After sitting outside in the crystal clear, bright blue sunshiny day (finally!) and some lunch, I proceeded to my evoked potentials test, which was MUCH more pleasant than the MRIs and involved a lot of electrodes on my head, arms, and back, some fun current to make my thumbs twitch, and a checkerboard screen to stare at. Along with a most pleasant technician who was practicing saying "fiance" instead of "girlfriend" who was also a potter, musician, and all around adorable kid. I managed to stay so calm that there were no "bad reads" during the scan - I used my best yoga breathing and good attitude vibes and it worked.
So I was at least released from guinea pig duty with a success. Phew. It was 3:30pm in Bethesda on a Friday afternoon - I didn't think much about driving all the way across town to finally get to see the flagship Stitch DC store on the Hill. Bad idea. Followed by a mounting series of bad ideas. First thing? I, in my usual fashion, knew the shop was on the Hill, and assumed I would just run into it if I headed in that general direction. I lived in DC for 16 years, but have been gone for seven, and I decided to trust my memory of getting around - second thing. Anyway, it was bumper-to-bumper, gridlocked, nightmare traffic from the start - so much that there was no way in hell I'd be able to pull over to find a place to park to go to Sur la Table - I waved at Julia's picture as I drove by. I was trapped like a rat from Bethesda to the Capitol - took me a couple hours. Still in time to make the shop - but then, where was it? A nice lady on the phone attempted to help, and I made a U-bie thinking I was finally headed in the right direction, but she ended her directions with two little letters that let me know I was doomed - S.E. I was in N.E. with absolutely no idea which direction I was facing anymore, so when I realized I was headed into a not-so-nice area I bailed on the yarn shop and attempted to make my way out of town, across the river, to Alexandria for the night.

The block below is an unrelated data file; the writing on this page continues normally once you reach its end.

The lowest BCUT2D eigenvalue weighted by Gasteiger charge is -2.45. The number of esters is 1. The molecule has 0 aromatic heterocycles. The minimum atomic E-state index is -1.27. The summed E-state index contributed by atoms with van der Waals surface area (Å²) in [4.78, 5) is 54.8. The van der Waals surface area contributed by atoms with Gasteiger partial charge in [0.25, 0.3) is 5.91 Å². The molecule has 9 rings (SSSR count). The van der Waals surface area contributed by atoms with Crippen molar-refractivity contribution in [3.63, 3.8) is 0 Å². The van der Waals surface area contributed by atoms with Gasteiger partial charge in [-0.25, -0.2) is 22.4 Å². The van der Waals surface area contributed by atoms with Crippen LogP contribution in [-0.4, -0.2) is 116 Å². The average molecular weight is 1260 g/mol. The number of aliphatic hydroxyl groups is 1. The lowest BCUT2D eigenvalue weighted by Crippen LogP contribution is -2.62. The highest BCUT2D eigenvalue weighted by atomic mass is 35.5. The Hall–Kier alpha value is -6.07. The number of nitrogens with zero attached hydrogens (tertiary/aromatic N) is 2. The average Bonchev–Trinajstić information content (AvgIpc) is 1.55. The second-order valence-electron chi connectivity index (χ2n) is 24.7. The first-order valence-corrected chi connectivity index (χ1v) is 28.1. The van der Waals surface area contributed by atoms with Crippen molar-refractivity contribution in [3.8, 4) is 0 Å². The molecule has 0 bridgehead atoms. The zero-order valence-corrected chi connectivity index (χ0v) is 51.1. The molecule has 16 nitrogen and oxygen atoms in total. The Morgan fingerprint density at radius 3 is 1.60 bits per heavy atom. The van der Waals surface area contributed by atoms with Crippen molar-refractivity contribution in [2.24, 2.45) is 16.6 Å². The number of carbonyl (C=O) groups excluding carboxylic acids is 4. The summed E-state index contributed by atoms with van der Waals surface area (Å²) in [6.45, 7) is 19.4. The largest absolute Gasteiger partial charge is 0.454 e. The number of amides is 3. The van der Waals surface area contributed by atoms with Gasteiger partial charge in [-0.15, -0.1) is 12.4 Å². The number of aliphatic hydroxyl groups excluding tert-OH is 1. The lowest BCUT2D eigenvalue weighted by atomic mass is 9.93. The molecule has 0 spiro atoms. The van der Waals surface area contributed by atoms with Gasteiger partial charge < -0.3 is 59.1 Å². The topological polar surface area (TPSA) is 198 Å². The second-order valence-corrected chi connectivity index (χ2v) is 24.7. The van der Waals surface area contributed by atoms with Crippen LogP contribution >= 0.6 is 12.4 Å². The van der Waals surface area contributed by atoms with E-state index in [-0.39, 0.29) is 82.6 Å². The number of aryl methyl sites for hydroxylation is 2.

At 7:30pm, after stopping at a Barnes & Noble just to take a break from the madness, I was STILL in bumper-to-bumper traffic. How do they do it? No wonder our world is nuts - brain cells are being sacrificed willy-nilly in rush hour commutes. I'm sure I can't describe the despair of having no way out - I'd never go back.
The last stop on the adventure was Arlington Cemetery to visit my dad. Armed with my quad venti latte, I started the five minute drive and Neil Young's Old Man came on the radio. Stunning. Breathtaking. Another clear blue sunshiny day and singing at the top of my lungs, "old man take a look at my life, I'm a lot like you were." Fantastic. I was there at opening along with the Tourmobiles, and had to get a pass to drive into his marker. To punch his name in and see him pop up - I guess I thought they'd say "nope, not here, must've been a dream." It's truly remarkable that my dad is in such a place, and I love that I can see him there. We had a chat, I offered him some coffee, and it was good. And hard, but good.
When I called my mom after leaving, she said the family had been talking about singing Old Man at the beach tonight at the 2nd Annual Kites for Captain in Florida - thanks pop!
I knit almost three inches on the Jawalker on this trip - but came home to find it's MUCH smaller than its mate - my gauge changed dramatically. I think I'll only do two socks at the same time anymore for just this reason. And the swatch monster? I can't talk about it. Whenever it hears me say anything, it rebels. I'm still
fighting with working on it. Sorry for the severe lack of pictures - I'm working on it!